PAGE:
US Security Firm Blackwater Ends Iraq Operation
BAGHDAD - US security firm Blackwater ended its operations in Iraq on Thursday closing a controversial era for the company whose guards shot dead 17 civilians in Baghdad in 2007.
"The task order for security protection operations held by Blackwater comes to an end today in Baghdad," American embassy spokeswoman Susan Ziadeh said, adding that Triple Canopy will replace it.
Triple Canopy, a Virginia-based firm, was appointed at the end of March by the US State Deparment to take over the multi-million-dollar contract to protect US government personnel working in Iraq.
Linked agreements such as that for Presidential Airways, part of Blackwater that operates helicopter escorts throughout the country for secure air travel, will expire soon, Ziadeh added.
The State Department refused to renew annual contracts for Blackwater which renamed itself Xe after the Iraq government banned it in January over the killings in Baghdad's Nisur Square on September 16, 2007.
An Iraqi investigation found that 17 civilians died and 20 were wounded when Blackwater guards opened fire with automatic weapons while escorting an American diplomatic convoy through the square.
US prosecutors say 14 civilians were killed in the incident. Five former Blackwater guards pleaded not guilty at a federal court in Washington in January to manslaughter charges.
The shooting focused a spotlight on the shadowy and highly lucrative operations of private security operations. Blackwater guards were reported to earn as much as 1,000 dollars a day each in Iraq.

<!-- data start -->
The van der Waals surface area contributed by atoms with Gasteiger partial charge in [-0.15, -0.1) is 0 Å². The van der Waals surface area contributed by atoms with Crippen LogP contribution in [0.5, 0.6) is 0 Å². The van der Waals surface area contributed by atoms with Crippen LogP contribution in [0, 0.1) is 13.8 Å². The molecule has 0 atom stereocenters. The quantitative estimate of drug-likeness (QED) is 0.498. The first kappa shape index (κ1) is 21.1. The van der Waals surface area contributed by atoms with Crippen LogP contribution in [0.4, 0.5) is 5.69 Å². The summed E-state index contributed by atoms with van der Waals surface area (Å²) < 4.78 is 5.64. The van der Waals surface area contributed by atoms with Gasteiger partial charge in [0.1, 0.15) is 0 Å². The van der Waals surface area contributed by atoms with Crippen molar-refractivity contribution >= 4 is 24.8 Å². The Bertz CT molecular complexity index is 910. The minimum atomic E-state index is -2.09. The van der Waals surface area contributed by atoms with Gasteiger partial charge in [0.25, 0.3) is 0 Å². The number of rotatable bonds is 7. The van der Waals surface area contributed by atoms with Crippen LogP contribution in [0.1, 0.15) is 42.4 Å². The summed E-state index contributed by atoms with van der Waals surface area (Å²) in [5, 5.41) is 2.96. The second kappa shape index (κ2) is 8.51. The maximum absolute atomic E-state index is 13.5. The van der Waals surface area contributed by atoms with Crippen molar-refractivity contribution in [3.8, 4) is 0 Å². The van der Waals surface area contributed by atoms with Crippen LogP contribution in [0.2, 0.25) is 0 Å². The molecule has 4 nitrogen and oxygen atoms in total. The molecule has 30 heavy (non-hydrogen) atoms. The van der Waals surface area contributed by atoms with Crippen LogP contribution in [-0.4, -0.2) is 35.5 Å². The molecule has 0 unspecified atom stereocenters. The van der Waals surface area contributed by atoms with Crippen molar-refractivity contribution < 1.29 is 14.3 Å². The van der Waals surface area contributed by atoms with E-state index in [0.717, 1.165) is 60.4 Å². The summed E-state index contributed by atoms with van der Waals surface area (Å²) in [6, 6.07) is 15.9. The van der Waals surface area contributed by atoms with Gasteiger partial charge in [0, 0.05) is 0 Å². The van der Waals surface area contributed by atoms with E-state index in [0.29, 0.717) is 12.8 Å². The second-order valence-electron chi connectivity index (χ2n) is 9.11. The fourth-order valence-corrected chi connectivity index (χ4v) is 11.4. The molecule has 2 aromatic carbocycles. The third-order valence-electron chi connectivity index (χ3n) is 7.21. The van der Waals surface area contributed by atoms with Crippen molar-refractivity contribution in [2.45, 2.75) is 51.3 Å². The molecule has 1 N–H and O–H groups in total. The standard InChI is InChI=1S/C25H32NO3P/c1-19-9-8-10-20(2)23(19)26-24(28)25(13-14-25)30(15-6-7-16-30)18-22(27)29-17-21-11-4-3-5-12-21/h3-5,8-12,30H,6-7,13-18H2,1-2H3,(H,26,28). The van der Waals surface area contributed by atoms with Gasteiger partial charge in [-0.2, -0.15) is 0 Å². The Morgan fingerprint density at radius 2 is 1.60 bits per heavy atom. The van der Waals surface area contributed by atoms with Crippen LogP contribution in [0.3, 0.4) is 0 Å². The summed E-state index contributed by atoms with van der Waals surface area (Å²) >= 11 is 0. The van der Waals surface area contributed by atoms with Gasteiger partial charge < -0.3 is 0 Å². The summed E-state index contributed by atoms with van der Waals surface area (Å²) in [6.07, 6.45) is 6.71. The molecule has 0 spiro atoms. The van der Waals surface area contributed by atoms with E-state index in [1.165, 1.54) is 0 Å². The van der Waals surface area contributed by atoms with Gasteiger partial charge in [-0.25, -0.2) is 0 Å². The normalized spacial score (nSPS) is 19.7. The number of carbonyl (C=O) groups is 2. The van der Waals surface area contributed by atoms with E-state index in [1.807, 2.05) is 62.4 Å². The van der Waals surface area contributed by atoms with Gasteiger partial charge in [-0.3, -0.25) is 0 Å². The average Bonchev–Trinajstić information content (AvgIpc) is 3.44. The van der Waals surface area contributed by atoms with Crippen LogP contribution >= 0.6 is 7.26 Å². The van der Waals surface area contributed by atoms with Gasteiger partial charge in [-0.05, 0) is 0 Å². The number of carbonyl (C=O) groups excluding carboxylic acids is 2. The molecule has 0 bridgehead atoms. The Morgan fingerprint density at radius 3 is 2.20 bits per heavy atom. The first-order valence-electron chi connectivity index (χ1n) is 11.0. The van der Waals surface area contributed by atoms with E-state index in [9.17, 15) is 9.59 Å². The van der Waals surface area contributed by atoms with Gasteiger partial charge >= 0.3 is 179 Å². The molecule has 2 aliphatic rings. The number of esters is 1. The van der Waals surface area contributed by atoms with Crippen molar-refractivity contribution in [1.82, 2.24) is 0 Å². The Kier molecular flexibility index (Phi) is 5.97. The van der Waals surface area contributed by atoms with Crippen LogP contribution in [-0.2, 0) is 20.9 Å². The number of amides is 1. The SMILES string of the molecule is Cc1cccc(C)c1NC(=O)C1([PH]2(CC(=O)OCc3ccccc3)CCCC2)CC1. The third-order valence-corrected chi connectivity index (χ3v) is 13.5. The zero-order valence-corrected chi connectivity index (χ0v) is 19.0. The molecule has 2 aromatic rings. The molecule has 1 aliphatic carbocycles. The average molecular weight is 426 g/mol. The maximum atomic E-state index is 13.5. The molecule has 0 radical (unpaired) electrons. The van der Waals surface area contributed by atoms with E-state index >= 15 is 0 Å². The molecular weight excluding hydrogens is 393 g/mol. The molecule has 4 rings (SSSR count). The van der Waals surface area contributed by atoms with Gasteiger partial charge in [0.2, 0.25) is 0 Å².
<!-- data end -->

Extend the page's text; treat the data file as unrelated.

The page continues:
Anne Tyrrell, a spokeswoman for Xe, said the firm remains proud of its work in Iraq.
"When the US Government initially asked for our help to assist with an immediate need to protect Americans in Iraq, we answered that call and performed well," she said in comments emailed to AFP.
"We are honored to have provided this service for five years and are proud of our success - no one under our protection has been killed or even seriously injured."
"We always knew that, at some point, that work would come to a close."
Foreign security teams in Iraq have long operated in a legal grey area, but under a military accord signed with Washington last November, Iraq won a concession to lift the immunity to prosecution previously extended to US security contractors.
Blackwater first came under scrutiny on March 31, 2004, when four of its employees were killed by an angry mob in Fallujah, then a Sunni Arab insurgent stronghold.
The crowd mutilated their bodies and strung them from a bridge, shocking images that were broadcast worldwide and led to a month-long assault on Fallujah that left 36 US soldiers, 200 insurgents and 600 civilians dead.
North Carolina-based Blackwater has been protecting US government personnel in Iraq since the 2003 invasion and has had around 1,000 staff in the violence-wracked country, making it among the largest security firms operating there.
In the wake of the scandal over civilian deaths in Iraq, its founder Erik Prince announced in March that he was stepping down as chief executive, but would stay on as chairman.